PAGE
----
Dave and Lyne Simpson, with their daughter Becky, had been living in Spain in their new Spanish villa for almost a year now. Situated in the mountains close to Pinoso in the Alicante region, they decided it was time to beautify the garden. They had foregone a garage in favour of spending the money on creating a natural garden, utilising timber where possible to blend nicely into the surrounding environment. Dave, although a successful horticulturalist, was no DIY expert. His attempt to build a gazebo ended in disaster the first day. Lyne called Woodworks Direct; a professional carpenter based nearby in the Murcia province, and had them build the gazebo along with a large wooden shed for Dave to keep his gardening equipment in. The next item on the list for the garden was a pergola connecting the patio with the gazebo. But Lyne had to fly to England with Becky for a week and booked the pergola to be built on her return. Dave, however, saw it as an opportunity to redeem himself for the collapsing gazebo and set the wheels in motion to build a pergola. He called in his friend Frank, an equally inept DIYer, for some advice on pergolas. The pre-erection meeting took place over a few beers in the shed.
‘Looking at these brochures, building a pergola doesn’t look too difficult,’ said Frank, taking a swig of beer. ‘Just bits going up and across. What happened with the gazebo, by-the-way?’
‘The nails didn’t hold,’ said Dave. ‘The guys from Woodworks Direct used screws and fancy joints. They drilled holes then put the screws in. I watched them and reckon I’ve picked up a few tips. Look, I’ve bought a drill.’ Dave reached down to a shelf and plonked a black case on the potting table.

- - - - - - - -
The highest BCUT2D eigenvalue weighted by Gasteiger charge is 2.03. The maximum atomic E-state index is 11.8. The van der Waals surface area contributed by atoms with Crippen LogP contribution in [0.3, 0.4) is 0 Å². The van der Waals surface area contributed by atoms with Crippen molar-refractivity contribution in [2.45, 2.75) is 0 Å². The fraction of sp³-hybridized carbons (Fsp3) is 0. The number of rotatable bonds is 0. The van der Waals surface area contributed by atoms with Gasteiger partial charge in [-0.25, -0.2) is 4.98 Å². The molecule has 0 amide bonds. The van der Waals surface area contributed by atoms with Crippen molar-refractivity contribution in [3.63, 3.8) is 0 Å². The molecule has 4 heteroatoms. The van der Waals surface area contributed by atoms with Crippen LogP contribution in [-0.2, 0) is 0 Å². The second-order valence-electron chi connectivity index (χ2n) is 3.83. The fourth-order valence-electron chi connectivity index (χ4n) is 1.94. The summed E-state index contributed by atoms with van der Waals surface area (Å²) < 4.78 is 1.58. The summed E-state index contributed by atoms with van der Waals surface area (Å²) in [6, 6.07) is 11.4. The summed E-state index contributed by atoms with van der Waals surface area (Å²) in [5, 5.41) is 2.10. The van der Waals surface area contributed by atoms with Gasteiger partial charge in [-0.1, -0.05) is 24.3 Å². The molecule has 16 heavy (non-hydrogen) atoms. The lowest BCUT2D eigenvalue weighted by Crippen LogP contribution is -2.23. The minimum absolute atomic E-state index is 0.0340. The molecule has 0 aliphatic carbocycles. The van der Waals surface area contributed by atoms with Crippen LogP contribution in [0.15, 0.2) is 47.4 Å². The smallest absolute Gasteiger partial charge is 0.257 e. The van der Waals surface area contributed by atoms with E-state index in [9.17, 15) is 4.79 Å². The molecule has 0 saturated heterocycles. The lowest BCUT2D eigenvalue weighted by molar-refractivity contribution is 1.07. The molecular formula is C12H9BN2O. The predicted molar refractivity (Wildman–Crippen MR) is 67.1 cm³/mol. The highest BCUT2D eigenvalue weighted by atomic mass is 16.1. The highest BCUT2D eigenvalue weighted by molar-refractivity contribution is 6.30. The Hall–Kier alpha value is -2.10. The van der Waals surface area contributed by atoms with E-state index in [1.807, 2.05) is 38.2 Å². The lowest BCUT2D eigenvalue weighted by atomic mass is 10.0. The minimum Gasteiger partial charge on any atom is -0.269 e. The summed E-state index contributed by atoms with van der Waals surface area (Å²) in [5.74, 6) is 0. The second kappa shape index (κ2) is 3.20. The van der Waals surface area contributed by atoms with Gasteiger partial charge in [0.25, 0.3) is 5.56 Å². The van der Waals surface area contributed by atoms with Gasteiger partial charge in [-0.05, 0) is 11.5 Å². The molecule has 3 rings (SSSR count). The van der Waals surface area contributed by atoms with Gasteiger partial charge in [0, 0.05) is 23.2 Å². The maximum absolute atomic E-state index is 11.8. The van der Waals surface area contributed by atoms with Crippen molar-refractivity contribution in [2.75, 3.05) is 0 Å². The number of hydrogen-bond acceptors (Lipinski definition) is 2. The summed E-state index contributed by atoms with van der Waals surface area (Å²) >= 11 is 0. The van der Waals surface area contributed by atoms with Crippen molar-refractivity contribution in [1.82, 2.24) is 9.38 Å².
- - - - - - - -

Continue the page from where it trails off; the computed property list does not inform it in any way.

‘Nice,’ said Frank as Dave opened the lid. ‘That should do the business. Got the screws?’
‘Yep, a big box of them, and they’re long. You drill the holes and I’ll follow on with the screws. There’s the wood from the gazebo, and our Spanish neighbour gave me some old post-like bits of wood he took out of his house. You ready?’
Frank downed the last of the beer. ‘As I’ll ever be.’
The posts were in, the step ladders were out, Dave drilled, Frank screwed the cross pieces in place and the pergola began to take shape, in a kind of unpergola’ish way.
Some of these bits that Spanish guy gave you are wormy,’ said Frank. ‘The drill goes in too easily.’
‘Nah, that’s cos it’s a good drill, Frank – keep going. But hey, I’ll tell you one thing, no wonder those Woodworks lot use screws, you can virtually push them in the holes – much easier than nails.’
The two men stood back to admire their handy-work, and neither looked particularly comfortable. Frank gave the pergola a shake and a few screws eased out of their holes. ‘That’s not meant to happen. They went in easily and it looks like they come out easily as well. And it’s all crooked.’
Dave scratched his head. ‘I don’t understand it. They drilled holes – we drilled holes. Maybe it’s the wood? Oh hell, Lyne will go spare.’
‘I reckon its back to the drawing board, Dave. Good job you didn’t cancel that order from Woodworks Direct.’
‘Yeah. I’m going to call them now and see if they can come early. Be a nice surprise for Lyne when she gets back. Fancy a bonfire and a few beers later?’
The strange collection of solid wood had been easily dismantled and Woodworks Direct came a few days early and built a pergola.
‘Good job. It looks fantastic,’ said Frank popping a beer and admiring the pergola. ‘I think I’ll get them to build me one.’
‘Right. I asked one of the guys why ours went wrong. He said the drill was only for a pilot hole and the wood was probably untreated.’
‘Our holes were too big and the wood no good, otherwise we had it right.’
‘So you’re not giving up on other things, then?’
‘No way. Max needs a timber dog kennel, don’t you boy,’ said Dave, patting their Labrador. Once I’ve made a veggie patch I’m on the case.’
‘And what about Lyne?’ said Frank.
‘It’s a beautiful day, isn’t it?’